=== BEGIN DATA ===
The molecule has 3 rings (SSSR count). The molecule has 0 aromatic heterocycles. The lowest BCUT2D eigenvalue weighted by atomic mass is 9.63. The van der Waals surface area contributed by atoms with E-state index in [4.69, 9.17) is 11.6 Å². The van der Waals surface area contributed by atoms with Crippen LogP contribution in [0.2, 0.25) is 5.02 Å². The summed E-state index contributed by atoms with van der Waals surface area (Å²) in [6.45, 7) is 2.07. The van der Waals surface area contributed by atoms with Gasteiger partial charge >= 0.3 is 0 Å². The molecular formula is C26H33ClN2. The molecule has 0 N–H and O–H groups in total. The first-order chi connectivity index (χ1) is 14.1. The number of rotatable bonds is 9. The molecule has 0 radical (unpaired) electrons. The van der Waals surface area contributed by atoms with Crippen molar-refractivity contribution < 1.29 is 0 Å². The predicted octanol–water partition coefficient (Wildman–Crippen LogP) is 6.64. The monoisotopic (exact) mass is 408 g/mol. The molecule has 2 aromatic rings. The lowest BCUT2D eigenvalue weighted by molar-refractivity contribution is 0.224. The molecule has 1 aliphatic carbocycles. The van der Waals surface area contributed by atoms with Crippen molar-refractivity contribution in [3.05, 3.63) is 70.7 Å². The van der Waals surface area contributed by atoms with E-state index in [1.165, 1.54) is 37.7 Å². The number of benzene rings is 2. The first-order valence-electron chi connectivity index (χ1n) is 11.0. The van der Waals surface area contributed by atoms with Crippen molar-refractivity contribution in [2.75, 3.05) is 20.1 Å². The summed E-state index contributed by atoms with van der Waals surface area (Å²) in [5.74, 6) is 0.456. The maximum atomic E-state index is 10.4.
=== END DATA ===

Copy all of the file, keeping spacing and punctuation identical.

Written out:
The molecule has 3 rings (SSSR count). The molecule has 0 aromatic heterocycles. The lowest BCUT2D eigenvalue weighted by atomic mass is 9.63. The van der Waals surface area contributed by atoms with E-state index in [4.69, 9.17) is 11.6 Å². The van der Waals surface area contributed by atoms with Crippen LogP contribution in [0.2, 0.25) is 5.02 Å². The summed E-state index contributed by atoms with van der Waals surface area (Å²) in [6.45, 7) is 2.07. The van der Waals surface area contributed by atoms with Gasteiger partial charge >= 0.3 is 0 Å². The molecular formula is C26H33ClN2. The molecule has 0 N–H and O–H groups in total. The first-order chi connectivity index (χ1) is 14.1. The number of rotatable bonds is 9. The molecule has 0 radical (unpaired) electrons. The van der Waals surface area contributed by atoms with Crippen molar-refractivity contribution < 1.29 is 0 Å². The predicted octanol–water partition coefficient (Wildman–Crippen LogP) is 6.64. The monoisotopic (exact) mass is 408 g/mol. The molecule has 2 aromatic rings. The lowest BCUT2D eigenvalue weighted by molar-refractivity contribution is 0.224. The molecule has 1 aliphatic carbocycles. The van der Waals surface area contributed by atoms with Crippen molar-refractivity contribution in [3.05, 3.63) is 70.7 Å². The van der Waals surface area contributed by atoms with E-state index in [1.165, 1.54) is 37.7 Å². The number of benzene rings is 2. The first-order valence-electron chi connectivity index (χ1n) is 11.0. The van der Waals surface area contributed by atoms with Crippen molar-refractivity contribution in [2.75, 3.05) is 20.1 Å². The summed E-state index contributed by atoms with van der Waals surface area (Å²) in [5.74, 6) is 0.456. The maximum atomic E-state index is 10.4.